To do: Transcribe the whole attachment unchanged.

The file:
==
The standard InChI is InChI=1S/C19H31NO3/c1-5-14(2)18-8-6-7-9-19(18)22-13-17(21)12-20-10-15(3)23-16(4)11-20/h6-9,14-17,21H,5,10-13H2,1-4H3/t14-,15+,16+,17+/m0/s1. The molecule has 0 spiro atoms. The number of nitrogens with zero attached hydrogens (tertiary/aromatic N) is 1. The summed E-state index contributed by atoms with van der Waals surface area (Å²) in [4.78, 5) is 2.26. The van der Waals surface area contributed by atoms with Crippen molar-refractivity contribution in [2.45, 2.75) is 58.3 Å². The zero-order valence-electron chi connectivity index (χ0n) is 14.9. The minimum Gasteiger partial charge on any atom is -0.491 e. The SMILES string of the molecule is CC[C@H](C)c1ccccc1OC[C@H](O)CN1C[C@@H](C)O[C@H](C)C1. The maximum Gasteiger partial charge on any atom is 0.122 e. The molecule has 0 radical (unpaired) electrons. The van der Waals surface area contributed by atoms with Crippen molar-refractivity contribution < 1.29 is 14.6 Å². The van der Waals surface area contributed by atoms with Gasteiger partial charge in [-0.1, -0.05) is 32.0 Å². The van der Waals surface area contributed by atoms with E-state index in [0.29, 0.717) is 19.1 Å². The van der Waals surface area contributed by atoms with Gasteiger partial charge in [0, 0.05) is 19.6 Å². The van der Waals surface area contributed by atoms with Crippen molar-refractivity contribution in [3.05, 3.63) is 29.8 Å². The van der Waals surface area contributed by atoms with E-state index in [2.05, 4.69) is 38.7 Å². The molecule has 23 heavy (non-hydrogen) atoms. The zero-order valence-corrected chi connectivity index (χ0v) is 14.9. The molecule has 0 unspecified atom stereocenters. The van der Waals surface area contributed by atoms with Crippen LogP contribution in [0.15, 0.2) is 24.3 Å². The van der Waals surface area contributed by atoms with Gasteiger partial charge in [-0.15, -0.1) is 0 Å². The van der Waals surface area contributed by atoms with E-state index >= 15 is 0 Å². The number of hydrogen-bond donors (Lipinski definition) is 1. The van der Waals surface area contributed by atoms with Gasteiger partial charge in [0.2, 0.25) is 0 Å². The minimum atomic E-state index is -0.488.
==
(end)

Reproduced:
The standard InChI is InChI=1S/C19H31NO3/c1-5-14(2)18-8-6-7-9-19(18)22-13-17(21)12-20-10-15(3)23-16(4)11-20/h6-9,14-17,21H,5,10-13H2,1-4H3/t14-,15+,16+,17+/m0/s1. The molecule has 0 spiro atoms. The number of nitrogens with zero attached hydrogens (tertiary/aromatic N) is 1. The summed E-state index contributed by atoms with van der Waals surface area (Å²) in [4.78, 5) is 2.26. The van der Waals surface area contributed by atoms with Crippen molar-refractivity contribution in [2.45, 2.75) is 58.3 Å². The zero-order valence-electron chi connectivity index (χ0n) is 14.9. The minimum Gasteiger partial charge on any atom is -0.491 e. The SMILES string of the molecule is CC[C@H](C)c1ccccc1OC[C@H](O)CN1C[C@@H](C)O[C@H](C)C1. The maximum Gasteiger partial charge on any atom is 0.122 e. The molecule has 0 radical (unpaired) electrons. The van der Waals surface area contributed by atoms with Crippen molar-refractivity contribution < 1.29 is 14.6 Å². The van der Waals surface area contributed by atoms with Gasteiger partial charge in [-0.1, -0.05) is 32.0 Å². The van der Waals surface area contributed by atoms with E-state index in [0.29, 0.717) is 19.1 Å². The van der Waals surface area contributed by atoms with Gasteiger partial charge in [0, 0.05) is 19.6 Å². The van der Waals surface area contributed by atoms with Crippen molar-refractivity contribution in [3.05, 3.63) is 29.8 Å². The van der Waals surface area contributed by atoms with E-state index in [2.05, 4.69) is 38.7 Å². The molecule has 23 heavy (non-hydrogen) atoms. The zero-order valence-corrected chi connectivity index (χ0v) is 14.9. The molecule has 0 unspecified atom stereocenters. The van der Waals surface area contributed by atoms with Crippen LogP contribution in [0.15, 0.2) is 24.3 Å². The van der Waals surface area contributed by atoms with Gasteiger partial charge in [-0.15, -0.1) is 0 Å². The van der Waals surface area contributed by atoms with E-state index >= 15 is 0 Å². The number of hydrogen-bond donors (Lipinski definition) is 1. The van der Waals surface area contributed by atoms with Gasteiger partial charge in [0.2, 0.25) is 0 Å². The minimum atomic E-state index is -0.488.